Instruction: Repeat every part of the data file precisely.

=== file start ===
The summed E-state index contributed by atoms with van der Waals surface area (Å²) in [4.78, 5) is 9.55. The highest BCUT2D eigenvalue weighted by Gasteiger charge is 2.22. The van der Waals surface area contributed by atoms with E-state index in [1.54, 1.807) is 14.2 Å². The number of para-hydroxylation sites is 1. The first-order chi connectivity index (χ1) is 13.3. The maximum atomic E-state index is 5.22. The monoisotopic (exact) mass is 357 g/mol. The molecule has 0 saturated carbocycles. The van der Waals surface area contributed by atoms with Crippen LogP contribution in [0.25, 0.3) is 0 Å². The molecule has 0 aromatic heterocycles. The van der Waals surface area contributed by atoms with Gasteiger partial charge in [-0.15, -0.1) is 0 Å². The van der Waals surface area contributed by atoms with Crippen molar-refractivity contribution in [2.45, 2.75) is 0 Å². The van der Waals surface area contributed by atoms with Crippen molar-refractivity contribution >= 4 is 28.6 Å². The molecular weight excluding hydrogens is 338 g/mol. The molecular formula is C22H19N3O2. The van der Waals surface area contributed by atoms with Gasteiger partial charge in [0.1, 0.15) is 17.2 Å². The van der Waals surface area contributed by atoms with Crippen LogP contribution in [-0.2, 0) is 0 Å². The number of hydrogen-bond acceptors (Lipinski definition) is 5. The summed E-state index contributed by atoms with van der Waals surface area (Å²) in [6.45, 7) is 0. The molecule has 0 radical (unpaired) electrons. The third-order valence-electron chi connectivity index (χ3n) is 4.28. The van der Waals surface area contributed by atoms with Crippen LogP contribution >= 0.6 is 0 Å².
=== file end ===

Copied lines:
The summed E-state index contributed by atoms with van der Waals surface area (Å²) in [4.78, 5) is 9.55. The highest BCUT2D eigenvalue weighted by Gasteiger charge is 2.22. The van der Waals surface area contributed by atoms with E-state index in [1.54, 1.807) is 14.2 Å². The number of para-hydroxylation sites is 1. The first-order chi connectivity index (χ1) is 13.3. The maximum atomic E-state index is 5.22. The monoisotopic (exact) mass is 357 g/mol. The molecule has 0 saturated carbocycles. The van der Waals surface area contributed by atoms with Crippen LogP contribution in [0.25, 0.3) is 0 Å². The molecule has 0 aromatic heterocycles. The van der Waals surface area contributed by atoms with Gasteiger partial charge in [-0.15, -0.1) is 0 Å². The van der Waals surface area contributed by atoms with Crippen molar-refractivity contribution in [2.45, 2.75) is 0 Å². The van der Waals surface area contributed by atoms with Crippen molar-refractivity contribution >= 4 is 28.6 Å². The molecular weight excluding hydrogens is 338 g/mol. The molecular formula is C22H19N3O2. The van der Waals surface area contributed by atoms with Gasteiger partial charge in [0.1, 0.15) is 17.2 Å². The van der Waals surface area contributed by atoms with Crippen LogP contribution in [-0.2, 0) is 0 Å². The number of hydrogen-bond acceptors (Lipinski definition) is 5. The summed E-state index contributed by atoms with van der Waals surface area (Å²) in [6.45, 7) is 0. The molecule has 0 radical (unpaired) electrons. The third-order valence-electron chi connectivity index (χ3n) is 4.28. The van der Waals surface area contributed by atoms with Crippen LogP contribution >= 0.6 is 0 Å².